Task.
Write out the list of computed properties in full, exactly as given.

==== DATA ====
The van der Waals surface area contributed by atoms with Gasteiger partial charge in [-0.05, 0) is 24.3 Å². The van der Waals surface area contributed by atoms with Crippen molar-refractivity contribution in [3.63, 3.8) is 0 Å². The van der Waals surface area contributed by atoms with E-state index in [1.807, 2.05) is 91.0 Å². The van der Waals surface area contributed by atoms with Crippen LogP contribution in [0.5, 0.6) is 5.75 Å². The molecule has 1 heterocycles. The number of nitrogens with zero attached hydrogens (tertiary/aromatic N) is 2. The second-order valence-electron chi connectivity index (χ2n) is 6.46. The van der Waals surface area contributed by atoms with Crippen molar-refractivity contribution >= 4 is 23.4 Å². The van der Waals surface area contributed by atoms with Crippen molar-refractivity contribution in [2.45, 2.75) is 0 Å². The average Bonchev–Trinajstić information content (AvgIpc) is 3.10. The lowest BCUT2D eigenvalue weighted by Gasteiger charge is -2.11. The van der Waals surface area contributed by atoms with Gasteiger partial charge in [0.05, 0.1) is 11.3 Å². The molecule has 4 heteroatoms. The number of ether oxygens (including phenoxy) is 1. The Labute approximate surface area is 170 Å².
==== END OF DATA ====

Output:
The van der Waals surface area contributed by atoms with Gasteiger partial charge in [-0.05, 0) is 24.3 Å². The van der Waals surface area contributed by atoms with Crippen molar-refractivity contribution in [3.63, 3.8) is 0 Å². The van der Waals surface area contributed by atoms with E-state index in [1.807, 2.05) is 91.0 Å². The van der Waals surface area contributed by atoms with Crippen LogP contribution in [0.5, 0.6) is 5.75 Å². The molecule has 1 heterocycles. The number of nitrogens with zero attached hydrogens (tertiary/aromatic N) is 2. The second-order valence-electron chi connectivity index (χ2n) is 6.46. The van der Waals surface area contributed by atoms with Crippen molar-refractivity contribution >= 4 is 23.4 Å². The van der Waals surface area contributed by atoms with Crippen molar-refractivity contribution in [2.45, 2.75) is 0 Å². The average Bonchev–Trinajstić information content (AvgIpc) is 3.10. The lowest BCUT2D eigenvalue weighted by Gasteiger charge is -2.11. The van der Waals surface area contributed by atoms with Gasteiger partial charge in [0.05, 0.1) is 11.3 Å². The molecule has 4 heteroatoms. The number of ether oxygens (including phenoxy) is 1. The Labute approximate surface area is 170 Å².